European Commission to assist in reconstruction of radwaste facility near Murmansk

Publish date: September 27, 2005

European Commission accepted an application concerning financing of the radwaste storage facility Radon in Murmansk region.

The first contracts dealing with this project can be signed already in the end of the year, then in the frames of the TACIS program the managing company will be established. This company will announce tenders to choose the contractors, Interfax reported with reference to the economics department of the Murmansk administration. Preliminary cost of the project is $3.5m. Tender, paper work and consulting will cost about 730,000 euro. Financing of the works on site is scheduled for 2007 due to the technical complexity of the project.

However, a new entry checkpoint is under construction at the facility as it is financed from the Russian budget. Earlier it was planned that Russia, Norway and Sweden will share the costs and the start-up of the facility was set for 2005, but Sweden refused to take part in the project after joining European Union and its implementation was suspended, reported Interfax.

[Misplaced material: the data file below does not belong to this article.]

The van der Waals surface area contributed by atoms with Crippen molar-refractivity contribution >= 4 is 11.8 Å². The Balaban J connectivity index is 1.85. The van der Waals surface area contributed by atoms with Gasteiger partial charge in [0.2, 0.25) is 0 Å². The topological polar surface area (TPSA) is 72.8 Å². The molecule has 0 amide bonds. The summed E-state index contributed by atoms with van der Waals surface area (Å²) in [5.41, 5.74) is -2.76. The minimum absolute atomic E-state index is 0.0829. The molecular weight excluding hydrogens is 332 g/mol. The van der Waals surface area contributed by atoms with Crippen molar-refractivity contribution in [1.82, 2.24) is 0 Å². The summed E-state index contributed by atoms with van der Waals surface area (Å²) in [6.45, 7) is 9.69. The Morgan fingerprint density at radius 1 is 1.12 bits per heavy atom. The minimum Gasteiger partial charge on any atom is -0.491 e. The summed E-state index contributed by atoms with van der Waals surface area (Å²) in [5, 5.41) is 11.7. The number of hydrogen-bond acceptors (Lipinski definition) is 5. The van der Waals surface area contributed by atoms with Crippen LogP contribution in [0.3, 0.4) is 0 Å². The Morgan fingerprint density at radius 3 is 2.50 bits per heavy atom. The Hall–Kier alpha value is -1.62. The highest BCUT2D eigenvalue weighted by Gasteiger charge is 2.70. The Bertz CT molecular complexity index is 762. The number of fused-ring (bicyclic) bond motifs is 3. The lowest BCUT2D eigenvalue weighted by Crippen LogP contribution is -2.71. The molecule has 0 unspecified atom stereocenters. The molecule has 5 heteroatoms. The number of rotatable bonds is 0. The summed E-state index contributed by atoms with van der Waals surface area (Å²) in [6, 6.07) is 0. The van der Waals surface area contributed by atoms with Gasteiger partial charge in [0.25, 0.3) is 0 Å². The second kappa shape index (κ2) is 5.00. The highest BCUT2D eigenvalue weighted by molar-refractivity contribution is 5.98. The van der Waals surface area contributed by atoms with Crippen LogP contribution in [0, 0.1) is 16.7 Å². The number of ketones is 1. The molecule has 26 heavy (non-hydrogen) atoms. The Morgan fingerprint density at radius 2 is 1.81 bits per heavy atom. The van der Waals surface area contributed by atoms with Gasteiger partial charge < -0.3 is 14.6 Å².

The Radon storage facility in Murmansk county is one of 16 national storage facilities for low and medium level waste generated by Russian industry and medical activities. More than 70 local businesses and institutions have delivered waste to the facility. The storage facility can accommodate 800 m3 of solid and 200 m3 of liquid radioactive waste. The facility was taken into use in 1965. Due to violations of Russian guidelines for the storage of radioactive waste, on June 18, 1993, the Russian radiation protection authority (GAN) ruled that the facility would no longer be permitted to accept radioactive waste. Consequently, the waste that was formerly delivered to the Radon storage facility was henceforth stored at the site of its creation. At the beginning of 1995, 350 m3 of waste with an activity of 531 TBq were stored at various user facilities. Furthermore, an additional 370 TBq is stored in 10 containers holding radioactive waste from the nuclear icebreaker Lenin.